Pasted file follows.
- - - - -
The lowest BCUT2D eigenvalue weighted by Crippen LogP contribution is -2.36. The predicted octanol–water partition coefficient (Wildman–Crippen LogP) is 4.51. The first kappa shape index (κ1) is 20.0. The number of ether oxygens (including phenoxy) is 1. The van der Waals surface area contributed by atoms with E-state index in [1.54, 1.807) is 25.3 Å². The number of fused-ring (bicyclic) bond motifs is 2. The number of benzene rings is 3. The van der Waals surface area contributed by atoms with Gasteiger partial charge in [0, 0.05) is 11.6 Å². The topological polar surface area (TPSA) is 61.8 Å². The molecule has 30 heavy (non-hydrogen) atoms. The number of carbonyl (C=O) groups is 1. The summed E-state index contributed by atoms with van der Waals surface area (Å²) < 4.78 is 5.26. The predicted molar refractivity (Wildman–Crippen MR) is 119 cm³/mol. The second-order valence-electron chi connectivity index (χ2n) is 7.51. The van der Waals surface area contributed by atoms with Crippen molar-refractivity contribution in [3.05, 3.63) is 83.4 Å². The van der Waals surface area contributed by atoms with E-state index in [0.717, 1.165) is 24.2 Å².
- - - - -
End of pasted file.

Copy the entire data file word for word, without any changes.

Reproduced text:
The lowest BCUT2D eigenvalue weighted by Crippen LogP contribution is -2.36. The predicted octanol–water partition coefficient (Wildman–Crippen LogP) is 4.51. The first kappa shape index (κ1) is 20.0. The number of ether oxygens (including phenoxy) is 1. The van der Waals surface area contributed by atoms with E-state index in [1.54, 1.807) is 25.3 Å². The number of fused-ring (bicyclic) bond motifs is 2. The number of benzene rings is 3. The van der Waals surface area contributed by atoms with Gasteiger partial charge in [0, 0.05) is 11.6 Å². The topological polar surface area (TPSA) is 61.8 Å². The molecule has 30 heavy (non-hydrogen) atoms. The number of carbonyl (C=O) groups is 1. The summed E-state index contributed by atoms with van der Waals surface area (Å²) < 4.78 is 5.26. The predicted molar refractivity (Wildman–Crippen MR) is 119 cm³/mol. The second-order valence-electron chi connectivity index (χ2n) is 7.51. The van der Waals surface area contributed by atoms with Crippen molar-refractivity contribution in [3.05, 3.63) is 83.4 Å². The van der Waals surface area contributed by atoms with E-state index in [0.717, 1.165) is 24.2 Å².